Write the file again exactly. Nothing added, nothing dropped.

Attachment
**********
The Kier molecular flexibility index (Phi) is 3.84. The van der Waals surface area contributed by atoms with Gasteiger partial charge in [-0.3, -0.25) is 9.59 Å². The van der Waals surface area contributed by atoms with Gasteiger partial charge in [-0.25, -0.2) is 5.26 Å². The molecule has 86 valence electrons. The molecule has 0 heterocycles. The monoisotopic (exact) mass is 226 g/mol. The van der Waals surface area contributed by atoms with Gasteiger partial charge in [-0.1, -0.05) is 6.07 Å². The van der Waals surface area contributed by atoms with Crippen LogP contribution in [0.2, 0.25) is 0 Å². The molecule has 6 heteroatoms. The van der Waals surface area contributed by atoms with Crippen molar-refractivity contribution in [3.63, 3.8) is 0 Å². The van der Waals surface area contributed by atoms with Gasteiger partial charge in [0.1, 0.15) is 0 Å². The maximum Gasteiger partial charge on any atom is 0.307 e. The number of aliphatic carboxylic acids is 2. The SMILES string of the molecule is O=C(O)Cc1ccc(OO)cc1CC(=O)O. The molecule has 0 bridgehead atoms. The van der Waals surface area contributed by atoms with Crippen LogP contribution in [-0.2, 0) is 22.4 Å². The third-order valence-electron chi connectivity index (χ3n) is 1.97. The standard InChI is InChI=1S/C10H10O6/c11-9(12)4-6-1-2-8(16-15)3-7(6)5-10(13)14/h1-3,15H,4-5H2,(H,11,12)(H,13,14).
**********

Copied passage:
The Kier molecular flexibility index (Phi) is 3.84. The van der Waals surface area contributed by atoms with Gasteiger partial charge in [-0.3, -0.25) is 9.59 Å². The van der Waals surface area contributed by atoms with Gasteiger partial charge in [-0.25, -0.2) is 5.26 Å². The molecule has 86 valence electrons. The molecule has 0 heterocycles. The monoisotopic (exact) mass is 226 g/mol. The van der Waals surface area contributed by atoms with Gasteiger partial charge in [-0.1, -0.05) is 6.07 Å². The van der Waals surface area contributed by atoms with Crippen LogP contribution in [0.2, 0.25) is 0 Å². The molecule has 6 heteroatoms. The van der Waals surface area contributed by atoms with Crippen molar-refractivity contribution in [3.63, 3.8) is 0 Å². The van der Waals surface area contributed by atoms with Gasteiger partial charge in [0.1, 0.15) is 0 Å². The maximum Gasteiger partial charge on any atom is 0.307 e. The number of aliphatic carboxylic acids is 2. The SMILES string of the molecule is O=C(O)Cc1ccc(OO)cc1CC(=O)O. The molecule has 0 bridgehead atoms. The van der Waals surface area contributed by atoms with Crippen LogP contribution in [-0.2, 0) is 22.4 Å². The third-order valence-electron chi connectivity index (χ3n) is 1.97. The standard InChI is InChI=1S/C10H10O6/c11-9(12)4-6-1-2-8(16-15)3-7(6)5-10(13)14/h1-3,15H,4-5H2,(H,11,12)(H,13,14).